Chemical mutagens affect the chromosomal DNA in the following two ways:

  1. Direct gene change
  2. Copy error

Chemical mutagens can be classified into different categories, such as:

  1. Base analogs
  2. Intercalating agents
  3. Metal ions
  4. Alkylating agents

A. Base analogs

  • These substances have structural characteristics with bases like purines and pyrimidines.
  • 5-Bromouracil and aminopurine are the two most prevalent base analogs that are considered to be chemical mutagens.
  • Base analogs are integrated into the DNA structure during replication because of the structural resemblances between these agents and DNA bases.
  • Like adenine, aminopurine can pair up with either C or T to form a base pair (though base pairing with C is rare).
  • Some additional base analogs, including urethane triazine, caffeine (found in coffee, tea, and soft beverages), phenol and carcinogens, acridines (proflavin, etc.), and others, are similarly mutagenic.

B. Intercalating agents

  • Intercalating molecules have a hydrophobic heterocyclic ring structure that resembles the base pair ring structure.
  • These agents embed themselves in the DNA helix, causing interference with transcription, replication, and mutation, most frequently a frameshift mutation.

Some of the common intercalating agents are:

  • Ethidium bromide
  • Proflavine 
  • Acridine orange 
  • Actinomycin D 
  • Daunorubicin

C. Metal ion

  • Reactive oxygen species (ROS) are produced by mineral ions, such as nickel, chromium, cobalt, cadmium, arsenic, chromium, and iron, that lead to DNA hypermethylation. This promotes DNA damage and obstructs the DNA repair process.
  • For many organisms, certain inorganic chemicals like manganese chloride are mutagenic because they bind calcium and interfere with the integrity of the chromosome structure.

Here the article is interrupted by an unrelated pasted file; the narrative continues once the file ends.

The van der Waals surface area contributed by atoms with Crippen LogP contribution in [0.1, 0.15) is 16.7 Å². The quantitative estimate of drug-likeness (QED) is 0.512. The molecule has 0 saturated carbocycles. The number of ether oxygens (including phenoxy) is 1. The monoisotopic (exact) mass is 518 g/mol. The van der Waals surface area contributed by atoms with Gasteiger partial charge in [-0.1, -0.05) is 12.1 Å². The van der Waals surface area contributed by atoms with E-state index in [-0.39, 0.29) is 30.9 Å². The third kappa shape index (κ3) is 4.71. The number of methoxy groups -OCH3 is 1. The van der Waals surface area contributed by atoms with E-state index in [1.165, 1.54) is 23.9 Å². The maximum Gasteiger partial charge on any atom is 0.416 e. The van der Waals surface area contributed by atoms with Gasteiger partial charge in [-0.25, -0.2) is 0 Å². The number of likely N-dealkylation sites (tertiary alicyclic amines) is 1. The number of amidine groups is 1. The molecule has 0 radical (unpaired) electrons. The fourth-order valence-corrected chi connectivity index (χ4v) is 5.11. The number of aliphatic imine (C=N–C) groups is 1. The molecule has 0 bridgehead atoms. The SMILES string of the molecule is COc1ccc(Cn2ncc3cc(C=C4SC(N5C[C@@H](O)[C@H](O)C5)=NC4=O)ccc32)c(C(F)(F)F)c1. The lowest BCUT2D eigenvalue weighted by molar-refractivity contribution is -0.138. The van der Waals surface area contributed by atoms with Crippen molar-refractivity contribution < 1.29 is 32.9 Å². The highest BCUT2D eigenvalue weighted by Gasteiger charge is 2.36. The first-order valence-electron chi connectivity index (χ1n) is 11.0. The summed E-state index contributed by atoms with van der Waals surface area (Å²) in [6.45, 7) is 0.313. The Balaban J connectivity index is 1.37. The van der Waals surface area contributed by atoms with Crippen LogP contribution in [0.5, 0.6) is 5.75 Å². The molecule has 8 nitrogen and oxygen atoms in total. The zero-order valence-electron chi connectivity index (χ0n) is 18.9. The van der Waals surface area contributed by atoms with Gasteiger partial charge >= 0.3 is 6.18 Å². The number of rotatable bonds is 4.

D. Alkylating agents

These chemicals cause DNA damage by inducing alkyl groups.

Alkyl group introduction boosts ionization, leading to base-pairing mistakes that eventually cause holes in the DNA strand and have a direct mutagenic effect on the DNA molecule.

Some of the common alkylating agents are: 

  • Nitrous acid
  • Ethylnitrosourea
  • Methylhydrazine
  • Dacarbazine
  • Formaldehyde
  • Vinyl chloride
  • Epoxides
  • Dimethyl and diethyl sulphonate
  • Methyl and ethyl methanesulphonate (MMS and EMS)
  • Nitrosoguanadine (NG) 

However, these substances can be eliminated from the DNA by the depurination process during the DNA repair process.

Biological Mutagen

It includes:

  1. Transposons and Insertion sequences (IS)
  2. Viruses
  3. Bacteria

A. Transposons and Insertion sequences (IS)

  • They are DNA units that carry out the DNA fragment’s self-directed relocation and multiplication.
  • Insertion sequences, or IS, are the shortest transposons (between 10 and 50 base pairs long).
  • Since IS and transposon migrates around the DNA, they are both referred to as jumping genes. The functionality of the genes is disrupted when transposons are inserted into chromosomal DNA.
  • Information for the enzyme transposases, which aids in creating the new transposition location in the DNA, is encoded by both IS and transposons.

Three types of transposons are usually found. They are:

  1. Replicative transposons: The transposons that retain the original locus and translocate its copy.
  2. Conservative transposons: The original transposon translocates itself.
  3. Retrotransposons transpose: These transposons translocate via RNA intermediates.